Huricks et al v. Shopkick, Inc., No. 3:2014cv02464 - Document 115 (N.D. Cal. 2015)

Court Description: ORDER GRANTING DEFENDANT'S MOTION FOR SUMMARY JUDGMENT. Signed by Judge Maxine M. Chesney on August 24, 2015. (mmclc1, COURT STAFF) (Filed on 8/24/2015)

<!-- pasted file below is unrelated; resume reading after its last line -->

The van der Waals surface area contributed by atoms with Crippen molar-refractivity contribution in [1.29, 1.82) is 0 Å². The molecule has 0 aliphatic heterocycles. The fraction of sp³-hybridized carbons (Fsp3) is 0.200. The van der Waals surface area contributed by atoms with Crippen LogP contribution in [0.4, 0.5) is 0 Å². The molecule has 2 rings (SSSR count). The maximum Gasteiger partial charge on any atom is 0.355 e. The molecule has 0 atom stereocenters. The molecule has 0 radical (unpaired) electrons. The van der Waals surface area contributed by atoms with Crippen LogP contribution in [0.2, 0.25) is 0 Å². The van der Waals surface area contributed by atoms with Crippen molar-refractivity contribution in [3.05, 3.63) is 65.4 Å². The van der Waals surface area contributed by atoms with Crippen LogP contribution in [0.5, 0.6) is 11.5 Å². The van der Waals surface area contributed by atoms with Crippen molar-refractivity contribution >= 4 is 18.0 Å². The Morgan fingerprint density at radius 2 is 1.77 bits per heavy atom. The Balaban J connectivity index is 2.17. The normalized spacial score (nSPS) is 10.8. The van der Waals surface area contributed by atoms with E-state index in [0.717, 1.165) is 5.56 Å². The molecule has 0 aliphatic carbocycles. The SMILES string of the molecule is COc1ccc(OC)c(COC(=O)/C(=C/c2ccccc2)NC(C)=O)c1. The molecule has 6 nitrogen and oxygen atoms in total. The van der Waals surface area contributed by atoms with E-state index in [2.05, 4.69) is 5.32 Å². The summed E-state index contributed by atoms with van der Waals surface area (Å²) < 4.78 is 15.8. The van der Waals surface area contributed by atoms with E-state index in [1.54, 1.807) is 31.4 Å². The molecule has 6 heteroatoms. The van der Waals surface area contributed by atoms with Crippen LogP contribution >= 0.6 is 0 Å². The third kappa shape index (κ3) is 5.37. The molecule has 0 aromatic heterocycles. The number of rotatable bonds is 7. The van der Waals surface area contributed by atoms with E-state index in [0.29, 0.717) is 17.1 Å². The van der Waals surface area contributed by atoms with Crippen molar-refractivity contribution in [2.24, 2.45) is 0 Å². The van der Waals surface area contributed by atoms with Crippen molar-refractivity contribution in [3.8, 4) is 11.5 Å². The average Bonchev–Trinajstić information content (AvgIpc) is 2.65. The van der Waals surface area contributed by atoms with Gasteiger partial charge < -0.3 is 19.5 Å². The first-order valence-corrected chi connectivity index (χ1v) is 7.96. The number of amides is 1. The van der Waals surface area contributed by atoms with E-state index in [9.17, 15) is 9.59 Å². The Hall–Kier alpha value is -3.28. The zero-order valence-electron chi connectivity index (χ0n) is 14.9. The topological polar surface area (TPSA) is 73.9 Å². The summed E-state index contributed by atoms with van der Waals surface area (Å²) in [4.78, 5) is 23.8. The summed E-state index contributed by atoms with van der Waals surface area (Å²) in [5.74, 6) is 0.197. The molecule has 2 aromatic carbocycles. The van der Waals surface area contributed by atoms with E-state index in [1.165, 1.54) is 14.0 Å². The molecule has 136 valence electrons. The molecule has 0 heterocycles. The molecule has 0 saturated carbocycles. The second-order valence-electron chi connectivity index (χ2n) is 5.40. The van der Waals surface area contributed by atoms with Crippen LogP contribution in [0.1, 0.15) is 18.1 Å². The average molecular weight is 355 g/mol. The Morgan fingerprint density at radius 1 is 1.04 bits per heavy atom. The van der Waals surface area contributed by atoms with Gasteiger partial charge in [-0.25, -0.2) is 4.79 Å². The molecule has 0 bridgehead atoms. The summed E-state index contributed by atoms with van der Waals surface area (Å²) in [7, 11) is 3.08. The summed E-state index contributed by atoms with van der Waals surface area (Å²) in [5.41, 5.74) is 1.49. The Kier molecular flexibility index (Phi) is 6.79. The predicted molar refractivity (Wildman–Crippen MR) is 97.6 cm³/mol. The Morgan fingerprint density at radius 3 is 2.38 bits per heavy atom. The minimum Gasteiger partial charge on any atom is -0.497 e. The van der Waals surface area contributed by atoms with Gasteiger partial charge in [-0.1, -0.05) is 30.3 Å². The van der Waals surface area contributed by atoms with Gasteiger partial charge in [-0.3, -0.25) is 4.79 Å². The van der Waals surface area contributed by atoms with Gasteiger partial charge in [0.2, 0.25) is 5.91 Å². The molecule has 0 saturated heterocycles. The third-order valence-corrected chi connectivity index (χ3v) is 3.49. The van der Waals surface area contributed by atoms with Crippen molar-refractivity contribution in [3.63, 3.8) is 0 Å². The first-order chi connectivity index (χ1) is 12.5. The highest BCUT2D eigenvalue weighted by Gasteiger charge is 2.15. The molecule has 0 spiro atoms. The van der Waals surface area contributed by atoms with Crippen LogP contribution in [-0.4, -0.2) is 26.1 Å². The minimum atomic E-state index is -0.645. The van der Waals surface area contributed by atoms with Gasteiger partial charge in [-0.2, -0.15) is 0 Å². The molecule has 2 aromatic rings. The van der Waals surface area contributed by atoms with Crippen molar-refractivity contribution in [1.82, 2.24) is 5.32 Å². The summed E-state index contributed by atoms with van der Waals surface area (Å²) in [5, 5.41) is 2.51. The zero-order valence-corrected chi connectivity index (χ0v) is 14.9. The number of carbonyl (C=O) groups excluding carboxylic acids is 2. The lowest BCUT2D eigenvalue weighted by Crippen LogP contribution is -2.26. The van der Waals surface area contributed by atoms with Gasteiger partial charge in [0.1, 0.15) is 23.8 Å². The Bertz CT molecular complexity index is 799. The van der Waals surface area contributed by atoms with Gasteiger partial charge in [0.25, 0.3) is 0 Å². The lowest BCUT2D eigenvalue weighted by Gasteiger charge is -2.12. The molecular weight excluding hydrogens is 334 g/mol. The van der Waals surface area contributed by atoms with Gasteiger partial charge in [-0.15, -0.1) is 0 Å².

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Huricks et al v. Shopkick, Inc. Doc. 115 1 2 3 4 5 6 7 IN THE UNITED STATES DISTRICT COURT 8 FOR THE NORTHERN DISTRICT OF CALIFORNIA 9 For the Northern District of California United States District Court 10 11 ZAK HURICKS, et al., Plaintiffs, 12 13 14 SHOPKICK, INC., Defendant. / 16 18 19 20 21 Before the Court is defendant Shopkick, Inc.’s (“Shopkick”) “Motion for Summary Judgment,” filed May 1, 2015. Plaintiffs Zak Huricks and Trista Robinson have filed opposition, to which Shopkick has relied. Also, with leave of court, the parties have filed supplemental briefs. Having read and considered the papers filed in support of and in opposition to the motion, the Court rules as follows.1 22 23 24 25 26 ORDER GRANTING DEFENDANT’S MOTION FOR SUMMARY JUDGMENT v. 15 17 No. C-14-2464 MMC BACKGROUND In the operative complaint, the First Amended Complaint (“FAC”), plaintiffs allege that Shopkick “operates a shopping application for Apple and Android devices that urges consumers to purchase retail goods for sale close to the consumers’ physical location” and that the “App” has “nearly 7 million users.” (See FAC ¶ 18.) Plaintiffs also allege that 27 28 1 By order filed August 11, 2015, the Court took the matter under submission. 1 Shopkick sent to their respective cellular telephones unconsented “[s]pam messages.” 2 (See FAC ¶¶ 35, 40.) Specifically, plaintiffs allege they each received an identical text 3 message, purportedly sent by a friend, which text message, in addition to containing a “link 4 to Shopkick’s website,” read as follows: “Hey, just gave you 50 bonus points on shopkick – 5 a cool new app that rewards you for shopping. Check it out.” (See FAC ¶¶ 23, 35-36, 38.) 6 Based thereon, plaintiffs assert three causes of action on their own behalf and on 7 behalf of a putative nationwide class. In the First Cause of Action, plaintiffs allege Shopkick 8 violated the Telephone Consumer Protection Act (“TCPA”), 47 U.S.C. 9 § 227(b)(1)(A)(iii). In the Second Cause of Action, plaintiffs allege Shopkick violated 10 § 17200 of the California Business and Professions Code, which claim is derivative of the 11 First Cause of Action. In the Third Cause of Action, titled “Injunctive Relief,” plaintiffs seek 12 an order enjoining “further violations” of the TCPA. (See FAC ¶ 61.) DISCUSSION 13 14 Shopkick argues it is entitled to summary judgment because plaintiffs cannot 15 establish Shopkick violated § 227(b)(1)(A)(iii). Section 227(b)(1)(A)(iii) provides that it is 16 unlawful “to make any call (other than a call made for emergency purposes or made with 17 the prior express consent of the called party) using any automatic telephone dialing system 18 . . . to any telephone number assigned to a . . . cellular telephone service.” See 47 U.S.C. 19 § 227(b)(1)(A)(iii). “[A] text message is a ‘call’ within the meaning of [§ 227].” Satterfield v. 20 Simon & Schuster, Inc., 569 F.3d 946, 952 (9th Cir. 2009). Shopkick contends plaintiffs 21 cannot establish that Shopkick made the calls, i.e., sent the texts, plaintiffs received. 22 Shopkick’s argument is based on a ruling issued July 10, 2015, by the Federal 23 Communications Commission (“FCC”), titled Omnibus Declaratory Ruling and Order (“FCC 24 Order”).2 In a section of the FCC Order titled “Maker of the Call,” the FCC addressed, inter 25 alia, a petition by TextMe, Inc. (“TextMe”) (see FCC Order at 25, 36-37), in which TextMe 26 requested a finding that, when users of the TextMe application (“app”) use the app to 27 2 28 The FCC Order is Exhibit A to Shopkick’s “Second Supplemental Brief,” filed July 10, 2015, and Exhibit 4 to the Declaration of John Du Wors, filed July 31, 2015. 2 1 cause “invitational texts” to be sent to third parties, “TextMe does not make calls pursuant 2 to the TCPA” (see Buckley Decl., filed February 3, 2015, Ex. D at 13). In its order, the 3 FCC, after noting the term “make” is not defined in the TCPA, resolved TextMe’s petition by 4 applying a test it had adopted in a prior order to determine when a call is “initiate[d].” (See 5 FCC Order ¶ 29.)3 Under that test, the FCC “look[s] to the totality of the facts and 6 circumstances surrounding the placing of a particular call to determine: 1) who took the 7 steps necessary to physically place the call; and 2) whether another person or entity was 8 so involved in placing the call as to be deemed to have initiated it, considering the goals 9 and purposes of the TCPA.” (See FCC Order ¶ 30.) 10 In applying the test, the FCC first noted that the TextMe app “enables users to send 11 invitational text messages to contacts in their phone’s address book.” (See FCC Order 12 ¶ 36.) The FCC then set forth the steps the users must take to cause the invitational texts 13 to be sent, specifically “(1) tap a button that reads ‘invite your friends’; (2) choose whether 14 to invite all their friends or individually select contacts; and (3) choose to send the 15 invitational text message by selecting another button.” (See id. (internal quotation, 16 alteration, and citation to TextMe’s petition omitted).) The FCC next stated that, upon the 17 conclusion of the above-referenced process, “TextMe then sends the invitational text 18 message, which includes the user’s TextMe handle and invites the recipient to install the 19 App so the user and the contact invited by the user can call and text for free.” (See id.)4 20 Lastly, the FCC concluded that TextMe was not the “maker or initiator of the invitational text 21 messages,” reasoning as follows: 22 23 [W]e first look to the extent to which TextMe controls the content of the invitational messages. TextMe acknowledges that the language of the invitational texts has varied over time, but is clear that it, and not the app user, controls the content of the 24 3 25 26 27 The term “initiate” is found in a section of the TCPA not at issue in either the instant case or the TextMe petition. See 47 U.S.C. § 227(b)(1)(B) (providing it is unlawful “to initiate any telephone call to any residential telephone line using an artificial or prerecorded voice to deliver a message without the prior consent of the called party, unless the call is initiated for emergency purposes or is exempted by rule or order by the [FCC]”). 4 28 TextMe’s app “allows users to send and receive text messages within the United States free of charge if both parties are app users.” (See id.) 3 1 invitational text messages. Ruling on the . . . factors we discussed [earlier in the order], to the extent that TextMe controls the content of the message and the content of the message is telemarketing or a commercial advertisement for the TextMe app, TextMe may be liable for the calls. We also consider the extent to which the app user decides whether to initiate the invitational message, which is instructive in determining whether TextMe is so involved in placing the invitational text messages as to be deemed to have made or initiated them, considering the goals and purposes of the TCPA. Here, TextMe outlines the steps the app user takes and the choices he or she makes in determining whether to send an invitational message, to whom to send an invitational message, and when that invitational message is sent. These affirmative choices by the app user lead us to conclude that the app user and not TextMe is the maker of the invitational text message. While we agree with commentators that TextMe’s control of the content of the invitational text message is a reason for concern, and take into account the goals and purposes of the TCPA, we conclude that the app user’s actions and choices effectively program the cloud-based dialer to such an extent that he or she is so involved in the making of the call as to be deemed the initiator of the call. . . . TextMe is not the maker or initiator of the invitational text messages because it is not programming its cloud-based dialer to dial any call, but merely has some role, however minor, in the causal chain that results in the making of a telephone call. 2 3 4 5 6 7 8 9 10 11 12 13 (See id. ¶ 37 (internal footnotes, quotation and alteration omitted).) In sum, the FCC found that, even though a provider of an app controls the content of 14 15 invitational text messages that are, in essence, advertisements for the app, the provider is 16 not deemed to be the sender of those text messages where users of the app must make a 17 series of “affirmative choices” in order to cause the messages to be sent. (See id. ¶¶ 36- 18 37.) 19 Shopkick argues the Court should defer to the FCC’s interpretation of the TCPA, and 20 that its finding as to TextMe’s invitational text messages is equally applicable to the instant 21 case. As “Congress has delegated the FCC with the authority to make rules and 22 regulations to implement the TCPA,” courts defer to the FCC’s interpretation of a term in 23 the TCPA, so long as the term is “not defined by the TCPA” and the FCC’s interpretation is 24 “reasonable.” See Satterfield, 569 F.3d at 953 (9th Cir. 2009). Here, as the FCC noted 25 (see FCC Order ¶ 29), the TCPA does not define “make,” and the Court finds the FCC’s 26 interpretation of “make” is not unreasonable. Indeed, plaintiffs do not argue to the contrary 27 or otherwise suggest the Court should not defer to the FCC’s interpretation of the TCPA as 28 set forth above. The Court thus defers to the FCC’s interpretation and next considers 4 1 whether Shopkick has shown that the FCC’s ruling as to the TextMe invitational text 2 messages is equally applicable to the Shopkick invitational text messages. Shopkick does not contend that, at the time the subject texts were received by 3 4 plaintiffs, users of its app had the ability to alter the content of the invitational text 5 message.5 Consequently, as was the case with TextMe, Shopkick controls the content of 6 the text message. Additionally, as was the case with TextMe, the text message is, at least 7 in part if not wholly, an advertisement in that the text message invites the receiver to 8 download Shopkick’s app. (See FAC ¶ 36, Ex. B.) Under the FCC’s reasoning set forth 9 above, those two factors weigh in favor of finding Shopkick to be the sender of the texts. 10 As further explained by the FCC, however, an app user nonetheless is considered the 11 sender where the app user is required to make “affirmative choices” in determining whether 12 to send invitational text messages, to whom to send such messages, and when to send 13 the messages. (See FCC Order ¶ 37.) As to such affirmative choices, Shopkick offers evidence that, at the time plaintiffs 14 15 received the subject texts, a user of its app “must [have] proceed[ed] through a multi-step 16 invitation flow within the app” to cause text messages to be sent to contacts in the user’s 17 phone. (See Stanek Decl. ¶ 6.) First, the user must have affirmatively granted the 18 Shopkick app “permission to access the user’s contacts in the phone.” (See id. ¶ 6, Ex. A.) 19 Second, when the app provided the user with the option to “invit[e] friends,” the user must 20 have responded by selecting “Continue” rather than “No, thanks.” (See id.) Third, once 21 the user clicked “Continue,” the user would have been shown a series of screens by which 22 he or she was given the option of selecting the contacts to whom the invitations would be 23 sent. (See id. ¶¶ 6-7, Ex. A.) Fourth, once the user selected contacts, the user would 24 have been shown a screen listing the chosen contacts and the “format” in which the 25 // 26 27 28 5 According to Shopkick, in the “current version of the app,” the user is shown the “suggested content of a text message, which the user may then edit.” (See Stanek Decl. ¶ 8.) 5 1 invitations were to be sent,6 after which, to cause the invitations to be sent, the user would 2 have then pressed a button stating “Invite Friends.” (See Stanek Decl. ¶ 7, Ex. A.) 3 Plaintiffs have not offered evidence to dispute Shopkick’s showing as to the steps the user 4 must have taken to cause the invitational text messages to be sent. 5 The Court finds the steps the user must have taken to cause the Shopkick 6 invitational text messages to be sent are indistinguishable in all material respects from the 7 steps a user of the TextMe app must take to cause the TextMe invitational texts to be sent, 8 which steps, as set forth above, are tapping a button stating “invite your friends,” choosing 9 which contacts to invite, and choosing to send the text messages by tapping another 10 button. (See FCC Order ¶ 36.) Although plaintiffs endeavor to show the FCC’s decision as 11 to the TextMe app nonetheless is inapplicable to the Shopkick app, the Court, as discussed 12 below, is not persuaded. 13 First, plaintiffs argue, Shopkick’s motion sets forth an “invite mechanism,” i.e., the 14 steps by which the texts are sent, that “does not describe the operative version, which was 15 in place on or about May 1, 2014,” the date plaintiffs received the texts at issue in the 16 instant action. (See Pls.’ Statement of Supp. Authority, filed July 31, 2015 (“Pls.’ Supp. 17 Brief.”), at 3:16-20.) Shopkick, however, has offered evidence to establish the invite 18 mechanism described by Shopkick is the mechanism that was in place on May 1, 2014, 19 (see Stanek Decl. ¶ 6) and plaintiffs offer no evidence to the contrary. 20 Second, plaintiffs assert, the TextMe invitational texts are “personal and non- 21 commercial,” whereas the texts plaintiffs received are “generic and commercial,” namely, 22 “paid advertisements.” (See Pls.’ Supp. Brief at 6:6-7, 7:11-12, 20.) As to “personal” 23 versus “generic,” the Court sees little difference between the two invitational texts. The 24 FCC Order describes the TextMe invitational texts, which were written by TextMe without 25 input from any user, as including the user’s “TextMe handle” and inviting the recipient “to 26 6 27 28 As to the format, an “icon” was displayed adjacent to each contact shown on the screen. (See Neta Decl. Ex. B at 50:7-15.) For contacts with phone numbers, a “little person icon” was displayed, for contacts with e-mail addresses, an “e-mail icon” was displayed, and for Facebook contacts, an “F” was displayed. (See id.) 6 1 install the App” through a provided link, “so the user and the contact invited by the user 2 [can] call and text for free.” (See FCC Order ¶ 36 (alteration in original).) The Shopkick 3 invitational texts similarly include the name of the user and, after a brief description of the 4 app’s benefits, specifically, “bonus points,” go on to provide a link to the Shopkick website 5 accompanied by the phrase “Check it out.” (See FAC Ex. B.) As to “non-commercial” 6 versus “commercial,” the Court finds there is no material difference between an offer of free 7 texts and an offer of free shopping points. 8 9 Third, plaintiffs argue that Shopkick, but not TextMe, “concealed the fact that invites would be sent by text” (see Pls.’ Supp. Brief at 9:3-4), rather than through Facebook (see 10 Sorrells Decl. ¶ 8), because, according to plaintiffs, “[t]here was no indication within the 11 operative version of the Shopkick app that users would be sending text messages to their 12 mobile device contacts,” whereas the TextMe’s “invite mechanism clearly gives users the 13 option ‘Invite your friends by Text’” (see Pls.’ Supp. Brief at 8:17-19). Shopkick, however, 14 has offered evidence demonstrating that the app did indicate to users how invitations would 15 be sent to the selected contacts. Specifically, Shopkick has shown that, on May 1, 2014, 16 the Shopkick app showed users, on the screen shown before the users were given the 17 option to cause the invitations to be sent, the number of invitations that would be sent and 18 whether by text or by another modality. (See Stanek Decl. ¶ 7, Ex. A at 5 (providing, as 19 example, screen informing user that “189 texts 1778 emails 959 facebook” invitations would 20 be sent if user pressed “Invite friends”).) Plaintiffs offer no evidence that such information 21 was not, in fact, shown to users operating the Shopkick app on May 1, 2014. 22 Fourth, plaintiffs observe that, in a portion of the FCC Order’s discussing a company 23 other than TextMe, the FCC stated: “[W]hether a person who offers a calling platform 24 service for the use of others has knowingly allowed its client(s) to use that [app] for unlawful 25 purposes may also be a factor in determining whether the platform provider is so involved 26 in making the calls as to be deemed to have initiated them.” (See FCC Order 27 ¶ 30.) Plaintiffs argue such factor is applicable to Shopkick even if the user is deemed the 28 sender of the invitational texts, because, plaintiffs assert, Shopkick indirectly sent 7 1 “unsolicited text spam” through such user. (See Pls.’ Supp. Brief at 9:22-28.) Whatever 2 unlawful purposes the FCC may have had in mind in making the above-quoted statement, 3 however, it could not have included in that category the circumstances presented here, 4 given its finding in favor of TextMe while at the same time acknowledging TextMe’s 5 similarly indirect “role . . . in the causal chain.” (See FCC Order ¶ 27.) 6 Fifth, and lastly, citing a ruling issued by the FCC in 2013, plaintiffs argue Shopkick 7 should be held vicariously liable under an agency theory. Plaintiffs’ reliance on the FCC’s 8 2013 ruling is unavailing, however, as the FCC sets forth therein the circumstances under 9 which a “seller” can be held “vicariously liable” for violations of the TCPA when committed 10 by “third-party telemarketers” (see Du Wors Decl. Ex. 12 (2013 ruling) at 1), and plaintiffs 11 have made no showing that an agency relationship exists between Shopkick and any of its 12 users, let alone that any such user is a telemarketer. See Gomez v. Campbell-Ewald Co., 13 768 F.3d 871, 873, 878-79 (9th Cir. 2014) (holding “a defendant may be held vicariously 14 liable for TCPA violations where the plaintiff establishes an agency relationship, defined by 15 federal common law, between the defendant and a third-party caller”; citing, in case where 16 undisputed facts showed defendant “outsourced” dialing to “third-party vendor,” FCC’s 17 2013 ruling as “clarif[ying] that vicarious liability is imposed . . . for violations of [TCPA] that 18 are committed by third-party telemarketers”). 19 In sum, plaintiffs having failed to demonstrate a material difference between the 20 circumstances presented here and those addressed in the FCC Order, the Court finds the 21 FCC’s determination therein is equally applicable to the instant claims, and, accordingly, 22 finds Shopkick has not violated the TCPA. CONCLUSION 23 24 25 26 For the reasons stated above, Shopkick’s motion for summary judgment is hereby GRANTED. IT IS SO ORDERED. 27 Dated: August 24, 2015 MAXINE M. CHESNEY United States District Judge 28 8